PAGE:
Hello everyone! It’s been a while since my last post on this blog. Forgive my absence, was busy on many things, primarily surviving in life and writing down my bachelor’s thesis (yeay finally!).
Now! Earlier this morning I saw an interesting link being retweeted by a friend(heads up, this term will appear frequently) in my twitter timeline. It was from e27, stating that Path will raise the friend limit from 150 to 500.
you can read more about the article cited here.
This brought my mind back to some time a go, where I was writing a thesis proposal about Path. I read many many articles regarding this so called “the personal network”, became a user to actually obtain the real experience and found a lot of interesting items regarding this unique mobile-only social media. That particular thesis proposal got rejected unofficially, but since I already obtained a slice of knowledge about Path so I’m going to share my findings in this post, not in an academic approach. I’ll make it light, promise.
How many friends do you have on your Facebook account? Pew Research Center, as quoted by The Guardian (2014) stated that the average number of friends in Facebook is 338 and half of the whole 1.23 billion Facebook user is connected to more than 200 friends. That’s a worldwide scale data. But if you take a look to most of Indonesian users, for instance, they are virtually very sociable that they could maxed out the friend list: that’s ultimately 5000 friends. As if it’s not enough, they’re gonna add a ‘full’ word on their display name and made another account to add more friends. Assuming that they maxed that out too, that’s 10.000 people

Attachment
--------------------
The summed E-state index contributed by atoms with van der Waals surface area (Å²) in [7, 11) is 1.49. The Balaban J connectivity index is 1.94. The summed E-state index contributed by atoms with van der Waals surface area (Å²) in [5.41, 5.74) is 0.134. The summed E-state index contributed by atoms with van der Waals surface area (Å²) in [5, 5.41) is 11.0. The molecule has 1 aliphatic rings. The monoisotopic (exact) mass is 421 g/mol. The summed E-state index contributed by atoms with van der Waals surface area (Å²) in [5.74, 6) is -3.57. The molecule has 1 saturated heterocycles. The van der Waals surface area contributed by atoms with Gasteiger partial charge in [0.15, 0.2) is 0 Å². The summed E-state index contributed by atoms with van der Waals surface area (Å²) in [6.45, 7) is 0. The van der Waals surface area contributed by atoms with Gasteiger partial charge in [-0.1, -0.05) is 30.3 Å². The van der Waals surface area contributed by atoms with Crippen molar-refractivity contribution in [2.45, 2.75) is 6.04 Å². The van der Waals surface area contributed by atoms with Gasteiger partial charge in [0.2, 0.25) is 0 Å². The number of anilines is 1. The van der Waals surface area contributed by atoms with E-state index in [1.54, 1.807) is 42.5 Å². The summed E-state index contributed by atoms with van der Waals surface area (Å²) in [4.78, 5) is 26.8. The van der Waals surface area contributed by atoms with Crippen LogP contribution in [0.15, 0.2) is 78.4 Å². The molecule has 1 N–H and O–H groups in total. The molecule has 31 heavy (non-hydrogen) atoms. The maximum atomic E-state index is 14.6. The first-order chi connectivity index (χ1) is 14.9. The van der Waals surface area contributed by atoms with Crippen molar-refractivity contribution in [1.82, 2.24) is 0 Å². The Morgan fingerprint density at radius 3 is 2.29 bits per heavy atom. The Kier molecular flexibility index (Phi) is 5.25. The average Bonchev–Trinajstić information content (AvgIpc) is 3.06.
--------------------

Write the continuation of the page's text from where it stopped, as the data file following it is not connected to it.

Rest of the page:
connected to befriending one. I myself got 946, surprisingly low because most of my Facebook friends that are Indonesian would have 2000 or so.
The question is, do you really own 5.000 friends?
This is my deduction. I’d define friend as persons who are emotionally engaged with me in a certain basis, be it quality or quantity. Some of them are engaged because we simply meet each other in daily basis. There are also people that, although I only met them in a short time span(say, a week) but in an intense interaction quality, considered as my friends too. So when we part, I don’t feel any awkwardness by randomly commenting their posts despite I never meet them again for years. But as for those who I met for a day or two, or just happen to know each other but I rarely had an interaction with them, they are considerably not my friends. Sounds a bit harsh, I know. But try to reflect to your facebook account. Out of the entire 5000 ‘friends’, how many of them that are emotionally engaged to you, mutually? The answer is, less than 150. 153.5, to be precise.